Residents learn hands-only CPR to save lives

April Gusman (left) of California Correctional Healthcare Services at California State Prison teaches a resident how to perform hands-only CPR.

Ernie Chavez practices hands-only CPR.

LANCASTER – Walmart employee Ernie Chavez gained some lifesaving experience Thursday. Chavez was one of many people who took advantage of the free hands-only cardiopulmonary resuscitation training offered in front of Walmart as part of National CPR Week.

“I got kids and I got a pool nearby so this is something good to have,” Chavez said.

The Los Angeles County Sidewalk CPR event was hosted by California Correctional Healthcare Services at California State Prison and American Medical Response.

Residents received certificates after completing training Thursday.

Representatives from both agencies manned a tent in front of the west Lancaster Walmart Thursday and trained shoppers and bystanders on how to properly administer hands-only CPR, a technique that involves chest compressions but no mouth-to-mouth breathing.

“The American Heart Association has found that the chances of survival with hands-only CPR tremendously increases, so this campaign is an effort to train bystanders so that CPR can be initiated right away to increase people’s chances of survival,” said April Gusman of California Correctional Healthcare Services at California State Prison. “Eighty percent of all cardiac arrests actually happen in the home, so it’s really not just about saving somebody’s life in the community, it’s about possibly saving somebody in your own home.”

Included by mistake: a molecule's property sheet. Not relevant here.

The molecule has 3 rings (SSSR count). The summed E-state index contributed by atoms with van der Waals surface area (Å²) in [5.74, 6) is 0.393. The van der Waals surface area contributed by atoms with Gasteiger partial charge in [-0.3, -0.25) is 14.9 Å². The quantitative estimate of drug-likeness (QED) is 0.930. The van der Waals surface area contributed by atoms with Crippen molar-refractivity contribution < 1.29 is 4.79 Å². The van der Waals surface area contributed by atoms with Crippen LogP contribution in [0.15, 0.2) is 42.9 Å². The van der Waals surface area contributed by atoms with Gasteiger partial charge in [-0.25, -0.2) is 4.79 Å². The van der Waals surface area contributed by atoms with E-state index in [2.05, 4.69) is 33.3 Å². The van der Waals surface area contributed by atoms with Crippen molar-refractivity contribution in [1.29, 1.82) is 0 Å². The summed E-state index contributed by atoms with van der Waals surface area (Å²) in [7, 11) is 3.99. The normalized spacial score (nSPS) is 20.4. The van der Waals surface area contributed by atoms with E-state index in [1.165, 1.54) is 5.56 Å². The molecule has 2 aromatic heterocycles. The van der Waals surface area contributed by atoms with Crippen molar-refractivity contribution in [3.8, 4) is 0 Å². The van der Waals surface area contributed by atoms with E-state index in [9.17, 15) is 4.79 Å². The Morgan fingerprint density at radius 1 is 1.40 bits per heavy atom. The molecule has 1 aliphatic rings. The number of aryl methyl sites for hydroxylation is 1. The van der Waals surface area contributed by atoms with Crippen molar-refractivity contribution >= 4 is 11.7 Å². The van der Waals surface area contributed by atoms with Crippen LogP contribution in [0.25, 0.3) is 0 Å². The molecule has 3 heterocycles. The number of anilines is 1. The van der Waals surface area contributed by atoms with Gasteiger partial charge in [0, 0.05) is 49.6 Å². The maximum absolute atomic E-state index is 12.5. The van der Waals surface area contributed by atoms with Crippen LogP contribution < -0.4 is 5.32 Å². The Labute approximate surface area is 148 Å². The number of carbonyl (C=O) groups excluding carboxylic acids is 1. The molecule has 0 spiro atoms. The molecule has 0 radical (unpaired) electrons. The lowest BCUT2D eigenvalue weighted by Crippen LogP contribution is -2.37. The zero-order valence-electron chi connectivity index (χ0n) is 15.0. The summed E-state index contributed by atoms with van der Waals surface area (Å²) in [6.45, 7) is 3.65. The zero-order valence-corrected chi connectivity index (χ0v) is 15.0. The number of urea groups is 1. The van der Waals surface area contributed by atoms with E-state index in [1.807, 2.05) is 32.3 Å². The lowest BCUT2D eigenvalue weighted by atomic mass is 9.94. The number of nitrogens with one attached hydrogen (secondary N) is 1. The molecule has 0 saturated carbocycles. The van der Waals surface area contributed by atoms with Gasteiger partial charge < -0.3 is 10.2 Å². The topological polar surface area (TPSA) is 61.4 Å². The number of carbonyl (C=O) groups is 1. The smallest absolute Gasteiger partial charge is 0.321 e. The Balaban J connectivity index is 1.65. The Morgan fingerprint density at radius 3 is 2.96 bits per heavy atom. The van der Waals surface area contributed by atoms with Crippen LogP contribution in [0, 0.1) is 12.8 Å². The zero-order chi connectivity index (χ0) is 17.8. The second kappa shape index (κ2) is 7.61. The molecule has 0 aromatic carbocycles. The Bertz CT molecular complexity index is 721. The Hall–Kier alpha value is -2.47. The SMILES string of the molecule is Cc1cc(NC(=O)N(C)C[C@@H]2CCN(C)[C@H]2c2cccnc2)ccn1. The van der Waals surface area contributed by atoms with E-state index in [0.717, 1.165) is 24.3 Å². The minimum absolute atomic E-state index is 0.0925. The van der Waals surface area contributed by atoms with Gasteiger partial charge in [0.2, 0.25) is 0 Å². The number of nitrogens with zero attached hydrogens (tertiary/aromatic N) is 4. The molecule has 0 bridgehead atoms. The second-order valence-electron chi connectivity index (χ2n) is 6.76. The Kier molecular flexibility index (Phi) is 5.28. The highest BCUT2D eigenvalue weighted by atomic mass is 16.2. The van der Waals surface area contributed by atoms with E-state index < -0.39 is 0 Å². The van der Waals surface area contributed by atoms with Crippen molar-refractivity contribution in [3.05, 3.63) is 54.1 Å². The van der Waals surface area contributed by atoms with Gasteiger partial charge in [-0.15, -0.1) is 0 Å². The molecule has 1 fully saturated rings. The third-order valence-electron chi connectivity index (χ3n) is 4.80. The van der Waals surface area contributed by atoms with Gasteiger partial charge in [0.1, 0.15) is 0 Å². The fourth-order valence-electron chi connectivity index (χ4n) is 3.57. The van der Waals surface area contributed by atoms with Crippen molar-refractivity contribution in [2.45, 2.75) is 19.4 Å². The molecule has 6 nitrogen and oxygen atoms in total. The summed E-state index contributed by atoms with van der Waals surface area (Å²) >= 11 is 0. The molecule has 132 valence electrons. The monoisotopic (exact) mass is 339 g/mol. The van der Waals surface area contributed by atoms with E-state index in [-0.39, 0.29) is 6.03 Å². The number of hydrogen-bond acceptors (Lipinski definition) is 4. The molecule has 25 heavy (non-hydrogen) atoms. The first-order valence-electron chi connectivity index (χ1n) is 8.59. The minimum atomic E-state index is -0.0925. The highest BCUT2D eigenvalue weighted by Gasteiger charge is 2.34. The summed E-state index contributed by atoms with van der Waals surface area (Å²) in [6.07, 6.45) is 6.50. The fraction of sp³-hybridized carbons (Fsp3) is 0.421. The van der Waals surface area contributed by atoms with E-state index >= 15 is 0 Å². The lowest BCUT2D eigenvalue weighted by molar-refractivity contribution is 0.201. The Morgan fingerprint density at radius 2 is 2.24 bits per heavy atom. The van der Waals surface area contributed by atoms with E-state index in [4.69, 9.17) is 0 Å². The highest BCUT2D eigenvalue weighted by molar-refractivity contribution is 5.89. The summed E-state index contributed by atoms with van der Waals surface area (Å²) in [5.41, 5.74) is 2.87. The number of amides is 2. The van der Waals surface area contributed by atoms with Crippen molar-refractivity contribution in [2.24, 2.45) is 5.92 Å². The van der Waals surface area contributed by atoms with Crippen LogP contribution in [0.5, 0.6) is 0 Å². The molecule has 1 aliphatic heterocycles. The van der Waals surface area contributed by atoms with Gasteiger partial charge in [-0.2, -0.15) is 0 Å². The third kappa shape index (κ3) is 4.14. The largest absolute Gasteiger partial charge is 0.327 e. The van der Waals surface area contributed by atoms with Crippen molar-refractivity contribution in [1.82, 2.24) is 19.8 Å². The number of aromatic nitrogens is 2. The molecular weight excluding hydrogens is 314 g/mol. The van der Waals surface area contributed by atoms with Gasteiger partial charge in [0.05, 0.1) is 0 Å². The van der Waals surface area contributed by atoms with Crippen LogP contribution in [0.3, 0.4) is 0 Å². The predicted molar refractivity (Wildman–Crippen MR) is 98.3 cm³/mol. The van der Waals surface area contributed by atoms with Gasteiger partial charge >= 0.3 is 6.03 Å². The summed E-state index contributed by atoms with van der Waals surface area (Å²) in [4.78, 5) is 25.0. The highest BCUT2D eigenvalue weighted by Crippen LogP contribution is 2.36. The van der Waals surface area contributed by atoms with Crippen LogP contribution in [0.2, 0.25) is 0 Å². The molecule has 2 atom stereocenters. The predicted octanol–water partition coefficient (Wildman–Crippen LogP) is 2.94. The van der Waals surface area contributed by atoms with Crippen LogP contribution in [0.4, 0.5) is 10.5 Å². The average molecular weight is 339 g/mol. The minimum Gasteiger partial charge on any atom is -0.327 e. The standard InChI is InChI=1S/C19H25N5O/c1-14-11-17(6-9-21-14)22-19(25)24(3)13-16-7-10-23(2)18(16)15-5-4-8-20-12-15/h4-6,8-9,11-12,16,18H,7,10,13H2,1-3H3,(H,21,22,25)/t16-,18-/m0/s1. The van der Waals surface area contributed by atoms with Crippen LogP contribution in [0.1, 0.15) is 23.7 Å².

The American Heart Association has recommended hands-only CPR for adults since 2008. Hands-only CPR has been proven to be as effective as standard CPR, sometimes even more effective, since people are more likely to do hands-only CPR.

Hands-only CPR training events took place at several locations around the Antelope Valley Thursday, including Antelope Valley Hospital and Palmdale Regional Medical Center.

Learn how to give hands-only CPR

The Official 2012 Hands-Only CPR Instructional Video below demonstrates the proper technique for saving a life through hands-only CPR.

If you see a teen or adult collapse, call 9-1-1 and push hard and fast in the center of the chest to the beat of the classic Bee Gees’ song “Stayin’ Alive.” The American Heart Association’s Hands-Only CPR at this beat can more than double or triple a person’s chances of survival.